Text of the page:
How to Prevent Online Data Conflict From Ruining Your Business
Imagine you’ve just won $1 million from Publishers Clearing House, and now they want to arrange a time to give you a giant check on national TV. Too bad they had your phone number wrong and confirmed it with bad online data … so now someone else gets this life-changing prize.
Prevent Online Data Conflict So You Don’t Miss That Call
Wouldn’t that be terrible? Well, that’s analogous to what happens when there’s conflicting information about your business online. Your name, phone number, address … and all your other contact information should read the same, whether that information is coming from Yelp, your local BBB, Google Places or any of the hundreds of other internet business directories.
Bad Online Data Shortchanges Everyone
If your online business data isn’t consistent, then your would-be customers could well get frustrated by the confusion and call your competitors. What’s even worse is that Google, Bing and all the other search engines can penalize you for these conflicting listings by ranking your competitors above you. (Like your potential customers, they hate it when your business listings are inconsistent!)
What happens is search engines like Google scan the web for all kinds of data on your business, including contact information, your web address and business name. These are also known as citations. They then compare that information to other data sources, including some you may not have considered (like government entities). If Google or another search engine finds your business information isn’t consistent, you stand a good chance of suffering in its search engine results rankings. That wouldn’t be good for your business, would it? Fortunately …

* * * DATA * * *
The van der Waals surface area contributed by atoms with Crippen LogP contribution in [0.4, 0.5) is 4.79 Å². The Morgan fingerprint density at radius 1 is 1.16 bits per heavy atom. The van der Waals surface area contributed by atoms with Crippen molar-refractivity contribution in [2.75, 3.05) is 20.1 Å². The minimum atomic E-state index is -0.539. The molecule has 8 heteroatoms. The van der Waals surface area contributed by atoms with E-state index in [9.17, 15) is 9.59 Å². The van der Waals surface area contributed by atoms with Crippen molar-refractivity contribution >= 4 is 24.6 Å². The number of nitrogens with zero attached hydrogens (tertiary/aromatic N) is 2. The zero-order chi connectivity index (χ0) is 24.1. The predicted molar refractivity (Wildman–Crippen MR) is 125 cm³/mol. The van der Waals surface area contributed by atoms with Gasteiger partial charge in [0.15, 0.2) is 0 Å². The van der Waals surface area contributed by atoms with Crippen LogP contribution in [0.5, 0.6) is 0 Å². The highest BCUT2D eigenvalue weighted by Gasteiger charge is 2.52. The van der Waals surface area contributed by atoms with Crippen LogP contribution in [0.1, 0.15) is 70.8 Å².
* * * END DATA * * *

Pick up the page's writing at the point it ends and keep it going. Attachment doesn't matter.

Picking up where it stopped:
You Can Fix Your Business’s Online Data
The first step is to see if you actually have conflicting online information about your business (unfortunately this is likely, as 75% of all U.S. companies suffer from inconsistent data). The easiest way to do this is to go to one of the many online data management services that will run a free report on your business. These reports will tell you if your contact information is consistent throughout the web, and if not, exactly where the inconsistencies are located.
Let’s say you do that, and let’s further say you discover that on one directory you have a phone number, and on another directory your phone number’s different. Or maybe you see the addresses don’t match, perhaps from a company move several years ago. Or maybe you spelled out the word “street” on one directory, while on another directory it’s abbreviated.
The obvious answer in any of these cases – you’d think – is to simply go to the directory that’s got the wrong information and correct it. While that’s not a bad idea, you have to do this a certain way or you’ll be wasting your time – because this effort can be time-consuming. In fact, it typically takes about 10 minutes to update each directory listing for your business. And since there are about 50 main directories online, that time can really add up. Let’s say you do updates on all 50. That’s 500 minutes – about 8.3 hours! But here’s the worst part …